Father and son of the Alvarez’s shows science can work in mysterious ways, where it so happens that these two working in different fields of science that so happens to find of a clay layer that had no signs of fossils sandwich between Cretaceous and Tertiary periods layers that they so happen to ask a question, “What is it and where did it come from?” Doing some testing that so happen to contain a high concentration of a mineral that is rare on the Earth and with there analysis along with several scenarios, so happen to come up with a scenario that is still standing within the scientific community. This is the luckiest of the “So Happens” discovery for the Scientific Community.
The Louis and Mary Leakey persistence and dedication along with there hardships, gave us the greatest discoveries of the ancestors of Mankind. They showed us who we are and were we came from and it didn’t require any Devine help.
The Fishapod shows how Evolution, geology and the history of earth can be used to make predictions, search the right age along with the right environments in the rock formations to look for and find a fossil that is transiting from a fish to an amphibian can be the most verification of the Evolutionary process. Science can’t get better than this.
Now the part of your book of the Neanderthals (Nea) and Homo Sapiens (we) has been a constant confusion to me. I had a scenario by which the Neanderthals and Homo Sapiens were separate species each evolving from an earlier Hominid separately and independently from each other. Now I never got clear if the Sapiens and Neanderthals had evolved from the same earlier Hominid or different ones, whatever, in either case, this would makes them separate species. Now I watched a program called “Decoding the Neanderthals” that claimed that we share some genes like 1 to 4 %. If we got these genes directly from Nea through sexual activity that made fertile offspring, then we would not be separate species, but only different races. If this is the case, then who came from who? Since Nea is older (300,000 years old ) than we are (180,000 years old), then we would had to evolve from them or some race between us and them. How does this work with Out of Africa scenario? This 1 to 4% statistical analysis, what is the degree of error. It would have to be extremely small for +/-2% would make it invalid. Now these genes that we are sharing has something to do with resistance to diseases that both we and Nea were exposed to. Then could it be that we solved an old problem, the same old way. In other words, with repeatable mutations, we came up with the same solution of resisting these diseases. If this is the case, then of course we would be carrying the same genes as Nea, but not directly.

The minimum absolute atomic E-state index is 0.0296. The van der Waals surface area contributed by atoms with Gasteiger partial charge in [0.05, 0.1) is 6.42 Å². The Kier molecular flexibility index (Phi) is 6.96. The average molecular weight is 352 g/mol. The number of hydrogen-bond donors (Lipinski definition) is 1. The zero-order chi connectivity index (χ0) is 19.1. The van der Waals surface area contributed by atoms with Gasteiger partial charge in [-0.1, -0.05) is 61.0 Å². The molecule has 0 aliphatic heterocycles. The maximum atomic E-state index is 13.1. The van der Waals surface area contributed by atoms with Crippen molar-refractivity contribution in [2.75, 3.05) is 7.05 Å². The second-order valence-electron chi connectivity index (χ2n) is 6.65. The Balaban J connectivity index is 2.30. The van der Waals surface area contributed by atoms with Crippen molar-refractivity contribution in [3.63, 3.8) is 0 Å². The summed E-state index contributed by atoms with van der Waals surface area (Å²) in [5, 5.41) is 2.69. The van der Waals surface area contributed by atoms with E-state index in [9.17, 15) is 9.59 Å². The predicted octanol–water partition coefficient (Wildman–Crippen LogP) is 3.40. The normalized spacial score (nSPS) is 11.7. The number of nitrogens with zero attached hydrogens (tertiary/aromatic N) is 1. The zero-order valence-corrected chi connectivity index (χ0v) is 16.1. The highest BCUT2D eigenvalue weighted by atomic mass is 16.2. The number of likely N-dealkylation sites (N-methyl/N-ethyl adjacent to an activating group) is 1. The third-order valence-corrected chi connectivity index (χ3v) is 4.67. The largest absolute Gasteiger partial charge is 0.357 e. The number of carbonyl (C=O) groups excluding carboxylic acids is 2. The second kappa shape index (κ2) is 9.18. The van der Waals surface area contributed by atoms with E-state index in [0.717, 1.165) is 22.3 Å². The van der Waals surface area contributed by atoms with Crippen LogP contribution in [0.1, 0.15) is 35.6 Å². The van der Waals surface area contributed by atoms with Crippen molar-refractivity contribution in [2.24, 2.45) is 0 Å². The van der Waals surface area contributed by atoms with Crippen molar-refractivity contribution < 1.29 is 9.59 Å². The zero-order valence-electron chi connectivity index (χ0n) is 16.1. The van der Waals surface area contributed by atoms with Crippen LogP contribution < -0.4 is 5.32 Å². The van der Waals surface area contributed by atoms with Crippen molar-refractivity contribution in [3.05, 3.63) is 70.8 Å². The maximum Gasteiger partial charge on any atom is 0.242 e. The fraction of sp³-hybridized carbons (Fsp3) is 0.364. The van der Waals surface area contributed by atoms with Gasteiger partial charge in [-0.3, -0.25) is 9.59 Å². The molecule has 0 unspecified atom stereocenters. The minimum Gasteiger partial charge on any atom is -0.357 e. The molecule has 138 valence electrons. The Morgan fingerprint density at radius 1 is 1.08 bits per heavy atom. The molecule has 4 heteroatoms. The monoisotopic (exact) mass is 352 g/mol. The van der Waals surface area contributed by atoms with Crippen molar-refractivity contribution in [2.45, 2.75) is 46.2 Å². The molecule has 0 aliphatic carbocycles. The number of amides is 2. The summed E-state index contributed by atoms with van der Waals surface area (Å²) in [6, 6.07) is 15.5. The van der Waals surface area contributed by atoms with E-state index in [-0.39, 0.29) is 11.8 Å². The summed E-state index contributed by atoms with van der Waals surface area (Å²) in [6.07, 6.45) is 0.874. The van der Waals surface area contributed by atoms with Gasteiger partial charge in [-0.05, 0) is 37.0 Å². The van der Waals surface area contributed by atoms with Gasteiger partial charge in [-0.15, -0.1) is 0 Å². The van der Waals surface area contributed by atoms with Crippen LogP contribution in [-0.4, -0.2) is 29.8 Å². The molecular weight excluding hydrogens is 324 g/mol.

The only science that I wished this book would have addressed was Plate Tectonics. This is a fantastic story that evolved a weather scientists, ocean explorations, the Cold war, magnetic polarity, rifting mountain ranges, trenches all working separately and independently from each other that took many decades that eventually came together with a scenario of a dynamic Earth. This dynamic Earth is the driving force of Evolution. Another process that illustrates how science can work in mysterious ways. I hope his next book will include this fantastic story.
In Remarkable Creatures, Sean Carroll takes the reader on a lively tour of the discoveries in evolution, biology, genetics, archeology, geology and scientific dating that have revolutionized the thinking about how man appeared on earth and changed over the years. Carroll is a professor of molecular biology and genetics and an investigator with the Howard Hughes Medical Institute at the University of Wisconsin, and a member of the National Academy of Sciences.